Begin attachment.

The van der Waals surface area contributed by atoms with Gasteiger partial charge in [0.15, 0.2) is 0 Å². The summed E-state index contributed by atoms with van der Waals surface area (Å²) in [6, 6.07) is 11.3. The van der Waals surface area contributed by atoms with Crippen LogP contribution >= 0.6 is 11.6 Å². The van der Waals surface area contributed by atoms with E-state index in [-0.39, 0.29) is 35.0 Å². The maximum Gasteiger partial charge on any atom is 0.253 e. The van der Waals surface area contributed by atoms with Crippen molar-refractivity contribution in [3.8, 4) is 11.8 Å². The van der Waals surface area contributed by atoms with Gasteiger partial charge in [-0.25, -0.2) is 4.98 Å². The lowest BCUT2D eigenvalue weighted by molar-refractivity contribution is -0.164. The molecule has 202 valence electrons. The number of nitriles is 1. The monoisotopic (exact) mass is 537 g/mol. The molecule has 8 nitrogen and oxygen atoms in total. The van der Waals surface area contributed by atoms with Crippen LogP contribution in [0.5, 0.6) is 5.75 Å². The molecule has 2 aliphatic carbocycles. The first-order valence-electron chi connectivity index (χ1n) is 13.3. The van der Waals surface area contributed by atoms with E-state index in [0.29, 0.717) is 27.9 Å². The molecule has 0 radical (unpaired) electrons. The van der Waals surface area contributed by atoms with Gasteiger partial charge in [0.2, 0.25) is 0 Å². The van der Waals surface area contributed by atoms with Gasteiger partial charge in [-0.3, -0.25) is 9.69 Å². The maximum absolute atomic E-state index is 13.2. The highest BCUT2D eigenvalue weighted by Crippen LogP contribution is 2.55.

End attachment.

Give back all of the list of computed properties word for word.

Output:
The van der Waals surface area contributed by atoms with Gasteiger partial charge in [0.15, 0.2) is 0 Å². The summed E-state index contributed by atoms with van der Waals surface area (Å²) in [6, 6.07) is 11.3. The van der Waals surface area contributed by atoms with Crippen LogP contribution >= 0.6 is 11.6 Å². The van der Waals surface area contributed by atoms with E-state index in [-0.39, 0.29) is 35.0 Å². The maximum Gasteiger partial charge on any atom is 0.253 e. The van der Waals surface area contributed by atoms with Crippen molar-refractivity contribution in [3.8, 4) is 11.8 Å². The van der Waals surface area contributed by atoms with Gasteiger partial charge in [-0.25, -0.2) is 4.98 Å². The lowest BCUT2D eigenvalue weighted by molar-refractivity contribution is -0.164. The molecule has 202 valence electrons. The number of nitriles is 1. The monoisotopic (exact) mass is 537 g/mol. The molecule has 8 nitrogen and oxygen atoms in total. The van der Waals surface area contributed by atoms with Crippen LogP contribution in [0.5, 0.6) is 5.75 Å². The molecule has 2 aliphatic carbocycles. The first-order valence-electron chi connectivity index (χ1n) is 13.3. The van der Waals surface area contributed by atoms with E-state index in [0.29, 0.717) is 27.9 Å². The molecule has 0 radical (unpaired) electrons. The van der Waals surface area contributed by atoms with Gasteiger partial charge in [0.2, 0.25) is 0 Å². The van der Waals surface area contributed by atoms with Gasteiger partial charge in [-0.3, -0.25) is 9.69 Å². The maximum absolute atomic E-state index is 13.2. The highest BCUT2D eigenvalue weighted by Crippen LogP contribution is 2.55.